What would be more punishing than dark clouds rising during winters? Well, the answer seemed tough until the recent protests in the USA brought back the pertinent practice of racism in question, which still continues to be practised. Isn’t it too late for us to protest when we have encouraged the dominance of the Whites and fair skin even after years since the Civil Rights Movement of the 1960s?
Isn’t it hypocritical of Indians to raise their voice against this? The same Indians who use #BlackLivesMatter and later editing their picture to make it two shades fairer? Do you think it’s their fault? Or ours? Remember when we studied that a fair woman is beautiful, and a dark-skinned woman is referred to as ugly?
‘Don’t walk under the direct sun, you’ll turn dark. Put on some makeup, you are looking too dark-skinned for the party.’ All these pieces of advice made us normalise that being fair is better and dark, of course, is low. With time, this grew to be an obsession; you need to be fair to grab attention. The highest selling cosmetic ‘Fair and Lovely’ marks the clear mindset of Indian people.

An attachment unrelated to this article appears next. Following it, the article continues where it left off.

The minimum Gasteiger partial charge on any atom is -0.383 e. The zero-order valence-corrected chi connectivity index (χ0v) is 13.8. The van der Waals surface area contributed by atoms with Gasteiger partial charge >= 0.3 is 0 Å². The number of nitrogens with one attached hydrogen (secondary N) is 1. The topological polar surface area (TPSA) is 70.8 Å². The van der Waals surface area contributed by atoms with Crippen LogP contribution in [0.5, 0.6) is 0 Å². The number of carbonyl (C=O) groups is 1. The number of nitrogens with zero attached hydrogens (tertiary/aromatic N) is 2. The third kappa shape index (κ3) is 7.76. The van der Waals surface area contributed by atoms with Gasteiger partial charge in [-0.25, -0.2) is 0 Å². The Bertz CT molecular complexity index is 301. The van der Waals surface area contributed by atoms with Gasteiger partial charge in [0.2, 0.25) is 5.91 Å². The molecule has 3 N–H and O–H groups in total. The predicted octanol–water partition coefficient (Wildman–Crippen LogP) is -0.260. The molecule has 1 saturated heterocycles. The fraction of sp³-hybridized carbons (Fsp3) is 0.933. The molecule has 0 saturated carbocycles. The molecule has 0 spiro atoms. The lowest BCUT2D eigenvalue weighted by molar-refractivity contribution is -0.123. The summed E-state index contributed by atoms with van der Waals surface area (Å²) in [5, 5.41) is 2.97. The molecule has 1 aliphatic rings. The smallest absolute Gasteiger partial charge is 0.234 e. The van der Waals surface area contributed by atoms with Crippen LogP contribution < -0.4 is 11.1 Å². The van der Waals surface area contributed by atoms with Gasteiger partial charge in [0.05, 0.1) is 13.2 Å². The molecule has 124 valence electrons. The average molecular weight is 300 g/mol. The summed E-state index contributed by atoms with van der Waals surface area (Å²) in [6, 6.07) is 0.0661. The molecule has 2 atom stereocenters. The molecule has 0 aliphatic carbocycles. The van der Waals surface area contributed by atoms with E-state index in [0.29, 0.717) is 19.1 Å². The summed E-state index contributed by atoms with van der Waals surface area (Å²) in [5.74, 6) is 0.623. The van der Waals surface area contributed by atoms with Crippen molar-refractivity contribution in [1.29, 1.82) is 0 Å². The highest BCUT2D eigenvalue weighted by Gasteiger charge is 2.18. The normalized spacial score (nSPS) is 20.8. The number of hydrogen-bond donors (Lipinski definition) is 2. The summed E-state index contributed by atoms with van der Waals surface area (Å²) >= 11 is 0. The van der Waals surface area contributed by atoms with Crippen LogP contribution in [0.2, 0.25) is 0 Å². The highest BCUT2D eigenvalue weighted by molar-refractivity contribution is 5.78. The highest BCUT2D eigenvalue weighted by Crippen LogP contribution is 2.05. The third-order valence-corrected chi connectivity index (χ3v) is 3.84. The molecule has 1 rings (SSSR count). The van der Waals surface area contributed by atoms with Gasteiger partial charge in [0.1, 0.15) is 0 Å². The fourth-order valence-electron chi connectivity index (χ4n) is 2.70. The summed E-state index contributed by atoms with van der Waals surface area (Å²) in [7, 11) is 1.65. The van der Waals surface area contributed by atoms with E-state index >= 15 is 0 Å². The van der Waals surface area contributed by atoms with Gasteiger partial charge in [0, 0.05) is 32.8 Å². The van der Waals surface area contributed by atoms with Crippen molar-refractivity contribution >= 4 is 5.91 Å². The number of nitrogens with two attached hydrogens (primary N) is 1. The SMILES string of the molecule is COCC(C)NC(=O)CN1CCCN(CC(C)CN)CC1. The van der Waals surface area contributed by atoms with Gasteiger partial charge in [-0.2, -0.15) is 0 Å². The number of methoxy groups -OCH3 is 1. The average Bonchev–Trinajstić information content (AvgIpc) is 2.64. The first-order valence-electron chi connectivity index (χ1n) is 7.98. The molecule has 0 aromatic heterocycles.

Indians would worship Lord Jagannath, Krishna, even Goddess Kali, but won’t deem any human of their colour to fit in their lives until they are bound to. Our tradition makes us unbiased towards the complexion of Gods, wherein we seem to abide by the myths, but not with the messages associated with them.
Would it go away? Or get stronger with time? Well, the answer lies when talented and dark-skin artists would be given a chance to present themselves in Bollywood, the biggest influencing industry in India; when celebrities will stop advertising fairness products as their success ingredient; and most definitely, when your alliance or partnership is not influenced by your skin colour, as shown in movies and advertisements.